Adding a splash color to highlight data on a table can greatly amplify cognition. Tables are one of the most common ways to visualize data still. (Even though it is not a very visual method). They are ineffective in terms of understanding, but effective in viewing specific values. Tables without the color pre-attentive attribute will take us, humans, more time to process the image to find out the specific value that we are looking for. As a workaround, we can add the element of color to work with the values on the table. Highlight tables also help with understanding the ranges within the values in the table as a result. Below is an example of a regular Highlight Table made in Tableau.

Highlight Table in Tableau

As can be seen, the highlight table is made with a measure, which gives it a diverging color palette based on the values. A table like this helps us immediately see the highs and the lows very quickly.

Highlight table with Conditional Statement

However, if we wanted to create a conditional statement such as grouping profit values as “low profit”, “medium profit” etc., and visualize that by color in a highlight table, things get a little more complicated. But not that much. Let’s take a look at this conditional statement example:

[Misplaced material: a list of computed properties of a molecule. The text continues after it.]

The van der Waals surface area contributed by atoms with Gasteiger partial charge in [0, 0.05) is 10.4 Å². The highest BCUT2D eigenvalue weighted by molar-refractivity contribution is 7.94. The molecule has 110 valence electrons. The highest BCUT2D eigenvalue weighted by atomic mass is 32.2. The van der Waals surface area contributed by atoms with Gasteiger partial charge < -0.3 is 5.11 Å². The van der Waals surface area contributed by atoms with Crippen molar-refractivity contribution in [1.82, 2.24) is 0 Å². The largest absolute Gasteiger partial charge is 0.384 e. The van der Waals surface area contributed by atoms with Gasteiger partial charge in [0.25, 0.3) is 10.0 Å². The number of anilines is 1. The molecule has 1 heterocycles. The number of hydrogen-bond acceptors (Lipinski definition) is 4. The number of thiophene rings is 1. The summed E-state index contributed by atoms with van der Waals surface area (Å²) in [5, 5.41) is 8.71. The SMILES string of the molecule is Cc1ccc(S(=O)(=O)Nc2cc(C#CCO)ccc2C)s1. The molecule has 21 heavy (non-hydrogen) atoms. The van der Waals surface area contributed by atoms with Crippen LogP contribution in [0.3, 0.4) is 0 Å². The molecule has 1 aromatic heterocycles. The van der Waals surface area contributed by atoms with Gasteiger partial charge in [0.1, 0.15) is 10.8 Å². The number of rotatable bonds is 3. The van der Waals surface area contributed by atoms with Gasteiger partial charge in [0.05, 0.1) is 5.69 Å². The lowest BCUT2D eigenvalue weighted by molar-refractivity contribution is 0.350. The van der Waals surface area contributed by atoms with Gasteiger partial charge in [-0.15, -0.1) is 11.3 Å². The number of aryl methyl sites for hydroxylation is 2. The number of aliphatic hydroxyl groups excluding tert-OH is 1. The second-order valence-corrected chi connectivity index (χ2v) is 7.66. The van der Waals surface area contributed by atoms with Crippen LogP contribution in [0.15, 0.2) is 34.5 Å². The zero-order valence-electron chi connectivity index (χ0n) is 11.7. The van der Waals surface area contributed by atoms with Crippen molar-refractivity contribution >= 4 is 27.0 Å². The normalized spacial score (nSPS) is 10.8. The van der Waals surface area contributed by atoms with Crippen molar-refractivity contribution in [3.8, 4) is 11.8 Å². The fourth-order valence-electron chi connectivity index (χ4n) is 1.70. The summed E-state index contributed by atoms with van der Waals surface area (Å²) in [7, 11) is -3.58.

What I would like to do now is to replace the SUM([Profit]) in the highlight table example with this new calculated field. However, the cells do not color anymore, we only get colored squares within the cells next to the text.

This look is not wrong, it is just one of the steps we take. Out goal is to pretty much want the square to fill up within the cells. Playing with the Size card does make the squares bigger or smaller. But unfortunately, the size does not get contained within the cells. At first.

What we need to do after this stage is to create dummy fields that act as headers, and create borders. As a result, we can contain the size of the colored dimension within the cells. In order to do this, On the columns and rows, we enter an empty cell with the writing: “”.

That is pretty much it. After doing this, the format of our view changes a little bit. We can experiment with the formatting options to get the desired format afterward by hiding headers and changing the levels of the row and column dividers.

Final Remarks

And there you go. You have created a highlight table with a dimension instead of a measure. Remember that this is not only limited to conditional statements like the example given before. This method works for all dimensions.

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